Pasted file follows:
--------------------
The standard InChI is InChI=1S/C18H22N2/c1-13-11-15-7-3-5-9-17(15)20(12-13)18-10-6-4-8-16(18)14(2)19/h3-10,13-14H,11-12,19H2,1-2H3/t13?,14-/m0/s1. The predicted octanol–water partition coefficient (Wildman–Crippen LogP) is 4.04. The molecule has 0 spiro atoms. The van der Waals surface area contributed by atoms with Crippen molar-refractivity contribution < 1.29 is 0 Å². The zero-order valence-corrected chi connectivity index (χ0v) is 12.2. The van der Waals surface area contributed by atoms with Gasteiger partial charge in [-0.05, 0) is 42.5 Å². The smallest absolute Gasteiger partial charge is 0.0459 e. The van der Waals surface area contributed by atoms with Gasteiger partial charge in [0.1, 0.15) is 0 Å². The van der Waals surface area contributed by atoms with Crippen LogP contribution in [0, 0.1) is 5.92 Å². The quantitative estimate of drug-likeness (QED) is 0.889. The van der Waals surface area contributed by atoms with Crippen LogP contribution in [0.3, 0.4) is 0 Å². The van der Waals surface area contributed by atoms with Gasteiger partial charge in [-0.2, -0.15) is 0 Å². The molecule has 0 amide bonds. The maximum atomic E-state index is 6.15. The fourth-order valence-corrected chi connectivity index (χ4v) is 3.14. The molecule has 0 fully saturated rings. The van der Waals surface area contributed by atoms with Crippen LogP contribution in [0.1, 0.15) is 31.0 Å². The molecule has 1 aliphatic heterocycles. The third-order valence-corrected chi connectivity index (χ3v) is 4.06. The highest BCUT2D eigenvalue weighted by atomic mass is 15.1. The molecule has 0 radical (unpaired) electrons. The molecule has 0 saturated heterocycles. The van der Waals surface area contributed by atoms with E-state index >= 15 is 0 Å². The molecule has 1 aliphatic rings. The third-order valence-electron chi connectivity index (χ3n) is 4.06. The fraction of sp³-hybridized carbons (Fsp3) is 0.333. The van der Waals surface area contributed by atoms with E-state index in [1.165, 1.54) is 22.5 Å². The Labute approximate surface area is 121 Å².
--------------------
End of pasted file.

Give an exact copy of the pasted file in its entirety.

The standard InChI is InChI=1S/C18H22N2/c1-13-11-15-7-3-5-9-17(15)20(12-13)18-10-6-4-8-16(18)14(2)19/h3-10,13-14H,11-12,19H2,1-2H3/t13?,14-/m0/s1. The predicted octanol–water partition coefficient (Wildman–Crippen LogP) is 4.04. The molecule has 0 spiro atoms. The van der Waals surface area contributed by atoms with Crippen molar-refractivity contribution < 1.29 is 0 Å². The zero-order valence-corrected chi connectivity index (χ0v) is 12.2. The van der Waals surface area contributed by atoms with Gasteiger partial charge in [-0.05, 0) is 42.5 Å². The smallest absolute Gasteiger partial charge is 0.0459 e. The van der Waals surface area contributed by atoms with Gasteiger partial charge in [0.1, 0.15) is 0 Å². The van der Waals surface area contributed by atoms with Crippen LogP contribution in [0, 0.1) is 5.92 Å². The quantitative estimate of drug-likeness (QED) is 0.889. The van der Waals surface area contributed by atoms with Crippen LogP contribution in [0.3, 0.4) is 0 Å². The van der Waals surface area contributed by atoms with Gasteiger partial charge in [-0.2, -0.15) is 0 Å². The molecule has 0 amide bonds. The maximum atomic E-state index is 6.15. The fourth-order valence-corrected chi connectivity index (χ4v) is 3.14. The molecule has 0 fully saturated rings. The van der Waals surface area contributed by atoms with Crippen LogP contribution in [0.1, 0.15) is 31.0 Å². The molecule has 1 aliphatic heterocycles. The third-order valence-corrected chi connectivity index (χ3v) is 4.06. The highest BCUT2D eigenvalue weighted by atomic mass is 15.1. The molecule has 0 radical (unpaired) electrons. The molecule has 0 saturated heterocycles. The van der Waals surface area contributed by atoms with E-state index >= 15 is 0 Å². The molecule has 1 aliphatic rings. The third-order valence-electron chi connectivity index (χ3n) is 4.06. The fraction of sp³-hybridized carbons (Fsp3) is 0.333. The van der Waals surface area contributed by atoms with E-state index in [1.165, 1.54) is 22.5 Å². The Labute approximate surface area is 121 Å².